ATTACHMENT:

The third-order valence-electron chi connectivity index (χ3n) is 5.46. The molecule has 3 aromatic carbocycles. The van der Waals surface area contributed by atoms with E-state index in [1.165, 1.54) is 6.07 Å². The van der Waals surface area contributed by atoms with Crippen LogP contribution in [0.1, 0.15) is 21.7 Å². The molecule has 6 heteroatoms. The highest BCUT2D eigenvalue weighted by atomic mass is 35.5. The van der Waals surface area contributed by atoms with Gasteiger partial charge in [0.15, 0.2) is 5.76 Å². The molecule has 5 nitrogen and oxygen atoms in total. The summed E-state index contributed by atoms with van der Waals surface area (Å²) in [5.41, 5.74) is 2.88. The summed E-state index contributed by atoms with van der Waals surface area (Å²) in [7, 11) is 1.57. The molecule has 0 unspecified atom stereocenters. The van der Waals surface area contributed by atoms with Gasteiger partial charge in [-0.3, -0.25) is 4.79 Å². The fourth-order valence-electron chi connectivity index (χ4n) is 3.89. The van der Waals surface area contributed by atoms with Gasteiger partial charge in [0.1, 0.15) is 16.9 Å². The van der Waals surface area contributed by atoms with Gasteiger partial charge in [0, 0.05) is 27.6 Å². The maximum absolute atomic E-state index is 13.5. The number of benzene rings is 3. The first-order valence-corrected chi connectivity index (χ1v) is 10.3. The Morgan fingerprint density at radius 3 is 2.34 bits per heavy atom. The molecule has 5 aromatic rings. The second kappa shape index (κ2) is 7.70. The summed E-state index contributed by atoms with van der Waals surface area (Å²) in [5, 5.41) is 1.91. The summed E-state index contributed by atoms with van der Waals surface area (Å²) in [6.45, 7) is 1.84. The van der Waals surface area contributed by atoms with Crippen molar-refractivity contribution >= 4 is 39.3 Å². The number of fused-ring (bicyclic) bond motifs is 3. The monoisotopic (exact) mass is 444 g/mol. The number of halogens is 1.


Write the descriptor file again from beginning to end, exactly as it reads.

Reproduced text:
The third-order valence-electron chi connectivity index (χ3n) is 5.46. The molecule has 3 aromatic carbocycles. The van der Waals surface area contributed by atoms with E-state index in [1.165, 1.54) is 6.07 Å². The van der Waals surface area contributed by atoms with Crippen LogP contribution in [0.1, 0.15) is 21.7 Å². The molecule has 6 heteroatoms. The highest BCUT2D eigenvalue weighted by atomic mass is 35.5. The van der Waals surface area contributed by atoms with Gasteiger partial charge in [0.15, 0.2) is 5.76 Å². The molecule has 5 nitrogen and oxygen atoms in total. The summed E-state index contributed by atoms with van der Waals surface area (Å²) in [5.41, 5.74) is 2.88. The summed E-state index contributed by atoms with van der Waals surface area (Å²) in [7, 11) is 1.57. The molecule has 0 unspecified atom stereocenters. The van der Waals surface area contributed by atoms with Gasteiger partial charge in [-0.3, -0.25) is 4.79 Å². The fourth-order valence-electron chi connectivity index (χ4n) is 3.89. The van der Waals surface area contributed by atoms with Gasteiger partial charge in [0.1, 0.15) is 16.9 Å². The van der Waals surface area contributed by atoms with Gasteiger partial charge in [0, 0.05) is 27.6 Å². The maximum absolute atomic E-state index is 13.5. The number of benzene rings is 3. The first-order valence-corrected chi connectivity index (χ1v) is 10.3. The Morgan fingerprint density at radius 3 is 2.34 bits per heavy atom. The molecule has 5 aromatic rings. The second kappa shape index (κ2) is 7.70. The summed E-state index contributed by atoms with van der Waals surface area (Å²) in [5, 5.41) is 1.91. The summed E-state index contributed by atoms with van der Waals surface area (Å²) in [6.45, 7) is 1.84. The van der Waals surface area contributed by atoms with Crippen molar-refractivity contribution >= 4 is 39.3 Å². The number of fused-ring (bicyclic) bond motifs is 3. The monoisotopic (exact) mass is 444 g/mol. The number of halogens is 1.